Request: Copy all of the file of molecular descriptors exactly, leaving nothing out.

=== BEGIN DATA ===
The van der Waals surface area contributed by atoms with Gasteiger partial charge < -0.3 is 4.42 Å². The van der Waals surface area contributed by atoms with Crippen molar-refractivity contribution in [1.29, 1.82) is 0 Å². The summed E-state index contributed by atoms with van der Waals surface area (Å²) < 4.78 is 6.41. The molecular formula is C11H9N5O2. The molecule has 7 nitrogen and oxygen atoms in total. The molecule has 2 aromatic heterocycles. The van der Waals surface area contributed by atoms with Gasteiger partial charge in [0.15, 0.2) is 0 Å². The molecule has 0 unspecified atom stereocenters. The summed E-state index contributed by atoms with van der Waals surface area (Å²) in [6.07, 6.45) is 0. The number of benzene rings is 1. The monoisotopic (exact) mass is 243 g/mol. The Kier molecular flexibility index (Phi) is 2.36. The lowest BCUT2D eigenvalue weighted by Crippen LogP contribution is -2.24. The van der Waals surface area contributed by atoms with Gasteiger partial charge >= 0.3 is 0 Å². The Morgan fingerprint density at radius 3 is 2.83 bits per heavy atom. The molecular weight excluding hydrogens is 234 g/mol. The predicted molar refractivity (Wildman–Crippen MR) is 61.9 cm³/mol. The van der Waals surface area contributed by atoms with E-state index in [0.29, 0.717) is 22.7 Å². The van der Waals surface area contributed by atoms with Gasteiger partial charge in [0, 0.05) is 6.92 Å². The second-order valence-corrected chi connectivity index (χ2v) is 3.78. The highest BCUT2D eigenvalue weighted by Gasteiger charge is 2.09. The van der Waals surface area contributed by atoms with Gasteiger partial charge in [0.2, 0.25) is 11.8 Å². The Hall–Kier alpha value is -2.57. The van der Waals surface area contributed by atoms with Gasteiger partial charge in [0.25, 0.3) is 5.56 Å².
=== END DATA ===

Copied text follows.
The van der Waals surface area contributed by atoms with Gasteiger partial charge < -0.3 is 4.42 Å². The van der Waals surface area contributed by atoms with Crippen molar-refractivity contribution in [1.29, 1.82) is 0 Å². The summed E-state index contributed by atoms with van der Waals surface area (Å²) < 4.78 is 6.41. The molecular formula is C11H9N5O2. The molecule has 7 nitrogen and oxygen atoms in total. The molecule has 2 aromatic heterocycles. The van der Waals surface area contributed by atoms with Gasteiger partial charge in [0.15, 0.2) is 0 Å². The molecule has 0 unspecified atom stereocenters. The summed E-state index contributed by atoms with van der Waals surface area (Å²) in [6.07, 6.45) is 0. The number of benzene rings is 1. The monoisotopic (exact) mass is 243 g/mol. The Kier molecular flexibility index (Phi) is 2.36. The lowest BCUT2D eigenvalue weighted by Crippen LogP contribution is -2.24. The van der Waals surface area contributed by atoms with Gasteiger partial charge >= 0.3 is 0 Å². The Morgan fingerprint density at radius 3 is 2.83 bits per heavy atom. The molecular weight excluding hydrogens is 234 g/mol. The predicted molar refractivity (Wildman–Crippen MR) is 61.9 cm³/mol. The van der Waals surface area contributed by atoms with E-state index in [0.29, 0.717) is 22.7 Å². The van der Waals surface area contributed by atoms with Gasteiger partial charge in [0, 0.05) is 6.92 Å². The second-order valence-corrected chi connectivity index (χ2v) is 3.78. The highest BCUT2D eigenvalue weighted by Gasteiger charge is 2.09. The van der Waals surface area contributed by atoms with Gasteiger partial charge in [0.2, 0.25) is 11.8 Å². The Hall–Kier alpha value is -2.57. The van der Waals surface area contributed by atoms with Gasteiger partial charge in [0.25, 0.3) is 5.56 Å².